Nature | News
A damming assessment of Mekong development
Dams on tributaries worse for fish than those on the main river.
ï¿½ Jane Qiu
05 March 2012
Dams on the tributaries of the Mekong River could have a greater
negative effect on fish biodiversity and food security than those on
the main river, researchers say.
Hydropower developments on Mekong tributaries are not subject to the
same level of scrutiny as their counterparts on the main river. ï¿½Most
of the attention has been on proposed dams on the Mekong mainstream,
such as the highly controversial Xayaburi dam in Laos,ï¿½ says lead
author Guy Ziv, an environmental scientist now at Stanford University
in California. ï¿½The impact of tributary dams is little studied.ï¿½
The findings, published today in Proceedings of the National Academy
of Sciences1, ï¿½point to a desperate need to reconsider hydropower
development in the entire Mekong River basinï¿½, says Ame Trandem, the
Southeast Asia programme director for the environmental group
International Rivers in Bangkok.
With a watershed of 800,000 square kilometres, the Mekong River basin
supports the worldï¿½s largest inland fishery and is home to 65 million
people in six countries: China, Myanmar, Laos, Thailand, Vietnam and
Cambodia. ï¿½Most of the people are poor and get 81% of their protein
from subsistence fisheries,ï¿½ says Ziv.
The steep topography of the region makes the Mekong an attractive
place for hydropower development. Driven by increasing demand for
electricity and a desire for economic development, 11 dams are being
planned on the main river, with 41 on the tributaries expected to be
completed within the next 4 years. Another 10ï¿½37 tributary dams are
likely to be built between 2015 and 2030.
Using a fish migration model, Ziv and his colleagues found that if all
of the proposed dams were constructed, they would reduce fish
productivity by 51% and endanger 100 migratory fish species.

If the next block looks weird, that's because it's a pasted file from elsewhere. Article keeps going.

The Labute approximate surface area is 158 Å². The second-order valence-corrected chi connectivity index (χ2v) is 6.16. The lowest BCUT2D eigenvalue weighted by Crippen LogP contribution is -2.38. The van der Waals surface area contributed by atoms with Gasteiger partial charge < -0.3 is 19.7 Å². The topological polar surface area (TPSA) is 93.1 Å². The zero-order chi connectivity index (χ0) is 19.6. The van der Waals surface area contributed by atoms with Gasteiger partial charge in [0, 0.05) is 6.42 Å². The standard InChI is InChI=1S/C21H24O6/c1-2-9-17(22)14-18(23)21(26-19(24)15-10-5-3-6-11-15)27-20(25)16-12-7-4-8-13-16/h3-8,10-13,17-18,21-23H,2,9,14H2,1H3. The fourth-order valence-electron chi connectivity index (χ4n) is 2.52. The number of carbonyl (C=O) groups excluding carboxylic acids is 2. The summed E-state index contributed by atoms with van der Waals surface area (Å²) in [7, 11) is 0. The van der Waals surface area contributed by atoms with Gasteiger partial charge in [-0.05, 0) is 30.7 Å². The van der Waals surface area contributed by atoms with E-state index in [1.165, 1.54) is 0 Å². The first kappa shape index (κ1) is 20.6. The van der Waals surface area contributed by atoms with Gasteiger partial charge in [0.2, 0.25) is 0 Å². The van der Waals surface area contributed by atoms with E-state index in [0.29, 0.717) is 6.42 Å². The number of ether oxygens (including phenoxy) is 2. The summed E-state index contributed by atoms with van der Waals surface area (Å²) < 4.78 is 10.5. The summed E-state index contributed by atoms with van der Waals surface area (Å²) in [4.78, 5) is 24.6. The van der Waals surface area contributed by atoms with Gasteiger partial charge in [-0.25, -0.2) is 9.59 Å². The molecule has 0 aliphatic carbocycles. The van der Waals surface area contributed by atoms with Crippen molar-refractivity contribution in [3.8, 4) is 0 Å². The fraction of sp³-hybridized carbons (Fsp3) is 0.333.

ï¿½ Dam controversy: Remaking the Mekong
ï¿½ China admits problems with Three Gorges Dam
ï¿½ Conservationists protest Mekong dam
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They then focused on the 27 tributary dams whose fate is yet to be
determined, and were surprised to find, says Ziv, that the losses in
fish biodiversity and production would be greater than for the
proposed dams on the upper reach of the lower Mekong River.
ï¿½Individual dams may not make a big difference,ï¿½ says Ziv. ï¿½But if you
add all 27 dams together, you may get a catastrophic impact.ï¿½ This is
not only because of the total area that will be blocked for fish
migration, but also because some regions are more important fish
passages than others, he says.
One area of particular importance, the study shows, is the 3S river
system in northeastern Cambodia, southern Laos and central Vietnam
that is dominated by three major Mekong tributaries ï¿½ the Se San, Se
Kong and Sre Pok Rivers. Dams in this region would hit fish migration
the hardest. The planned Lower Se San 2 Dam in Cambodia, for instance,
would cause a 9.3% drop in fish biomass basin-wide. ï¿½The impact would
be catastrophic,ï¿½ says Ziv.
ï¿½Dams at different locations have different trade-offs between power
generation and the loss in fish biodiversity and productivity,ï¿½ says
Ziv. ï¿½The Lower Se San 2 Dam will have the highest environmental cost
per unit of energy produced.ï¿½
The team has created a simple matrix for deciding which dams to build
throughout the basin. The tool estimates the loss of fish productivity
at different levels of total electricity generation and ranks each dam
in terms of its trade-offs. ï¿½Dams with better trade-offs can be built
first when the energy demand is relatively low,ï¿½ says Ziv. ï¿½And you
really should avoid building those with the worst trade-offs, such as
the Lower Se San 2 Dam.ï¿½
Ziv stresses that the study is just a ï¿½starting pointï¿½ and that other
aspects of potential impact, such as effects on sediment, agriculture
and the displacement of people and communities, must be incorporated
into the scheme for comprehensive trade-off analyses.
According to the 1995 agreement of the Mekong River Commission (MRC),
an international body responsible for the sustainable development of
the river, each member country is required to consult other nations
for any major development projects on the Mekong itself. But there is
no such requirement for projects on the tributaries.
To many, the latest findings call for a change in that policy. ï¿½Itï¿½s
really time for the MRC to take a basin-wide approach to assessing the
consequences of dams in the region,ï¿½ says Trandrem.
Ziv, G., Baran, E., Nam, S., Rodriguez-Iturbe, I. & Levin, S. A. Proc.
Natl Acad. Sci. USA. http://www.pnas.org/cgi/doi/10.1073/pnas.
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